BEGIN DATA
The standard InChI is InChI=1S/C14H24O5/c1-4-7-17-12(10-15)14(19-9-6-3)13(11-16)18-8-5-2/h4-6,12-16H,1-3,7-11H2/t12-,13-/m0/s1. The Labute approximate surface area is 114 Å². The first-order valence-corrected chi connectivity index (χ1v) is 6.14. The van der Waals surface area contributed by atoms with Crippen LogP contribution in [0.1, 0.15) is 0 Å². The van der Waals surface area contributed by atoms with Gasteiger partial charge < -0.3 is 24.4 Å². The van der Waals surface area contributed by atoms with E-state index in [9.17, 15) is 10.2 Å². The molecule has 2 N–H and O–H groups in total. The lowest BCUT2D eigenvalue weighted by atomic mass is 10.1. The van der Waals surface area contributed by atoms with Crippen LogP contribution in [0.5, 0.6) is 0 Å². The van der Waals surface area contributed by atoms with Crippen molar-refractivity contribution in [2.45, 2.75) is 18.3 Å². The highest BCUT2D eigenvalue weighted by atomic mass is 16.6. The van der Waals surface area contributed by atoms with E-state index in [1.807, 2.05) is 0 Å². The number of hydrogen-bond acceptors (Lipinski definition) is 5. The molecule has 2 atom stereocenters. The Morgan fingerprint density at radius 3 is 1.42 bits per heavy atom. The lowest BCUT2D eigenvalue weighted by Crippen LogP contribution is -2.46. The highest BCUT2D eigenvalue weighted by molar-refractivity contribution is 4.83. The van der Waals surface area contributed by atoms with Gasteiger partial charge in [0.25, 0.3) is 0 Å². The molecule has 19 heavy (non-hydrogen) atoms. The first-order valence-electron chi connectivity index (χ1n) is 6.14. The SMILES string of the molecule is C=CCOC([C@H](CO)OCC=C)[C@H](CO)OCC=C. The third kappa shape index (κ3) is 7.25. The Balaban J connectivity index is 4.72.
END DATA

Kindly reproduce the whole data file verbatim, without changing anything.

The standard InChI is InChI=1S/C14H24O5/c1-4-7-17-12(10-15)14(19-9-6-3)13(11-16)18-8-5-2/h4-6,12-16H,1-3,7-11H2/t12-,13-/m0/s1. The Labute approximate surface area is 114 Å². The first-order valence-corrected chi connectivity index (χ1v) is 6.14. The van der Waals surface area contributed by atoms with Crippen LogP contribution in [0.1, 0.15) is 0 Å². The van der Waals surface area contributed by atoms with Gasteiger partial charge < -0.3 is 24.4 Å². The van der Waals surface area contributed by atoms with E-state index in [9.17, 15) is 10.2 Å². The molecule has 2 N–H and O–H groups in total. The lowest BCUT2D eigenvalue weighted by atomic mass is 10.1. The van der Waals surface area contributed by atoms with Crippen LogP contribution in [0.5, 0.6) is 0 Å². The van der Waals surface area contributed by atoms with Crippen molar-refractivity contribution in [2.45, 2.75) is 18.3 Å². The highest BCUT2D eigenvalue weighted by atomic mass is 16.6. The van der Waals surface area contributed by atoms with E-state index in [1.807, 2.05) is 0 Å². The number of hydrogen-bond acceptors (Lipinski definition) is 5. The molecule has 2 atom stereocenters. The Morgan fingerprint density at radius 3 is 1.42 bits per heavy atom. The lowest BCUT2D eigenvalue weighted by Crippen LogP contribution is -2.46. The highest BCUT2D eigenvalue weighted by molar-refractivity contribution is 4.83. The van der Waals surface area contributed by atoms with Gasteiger partial charge in [0.25, 0.3) is 0 Å². The molecule has 19 heavy (non-hydrogen) atoms. The first-order valence-electron chi connectivity index (χ1n) is 6.14. The SMILES string of the molecule is C=CCOC([C@H](CO)OCC=C)[C@H](CO)OCC=C. The third kappa shape index (κ3) is 7.25. The Balaban J connectivity index is 4.72.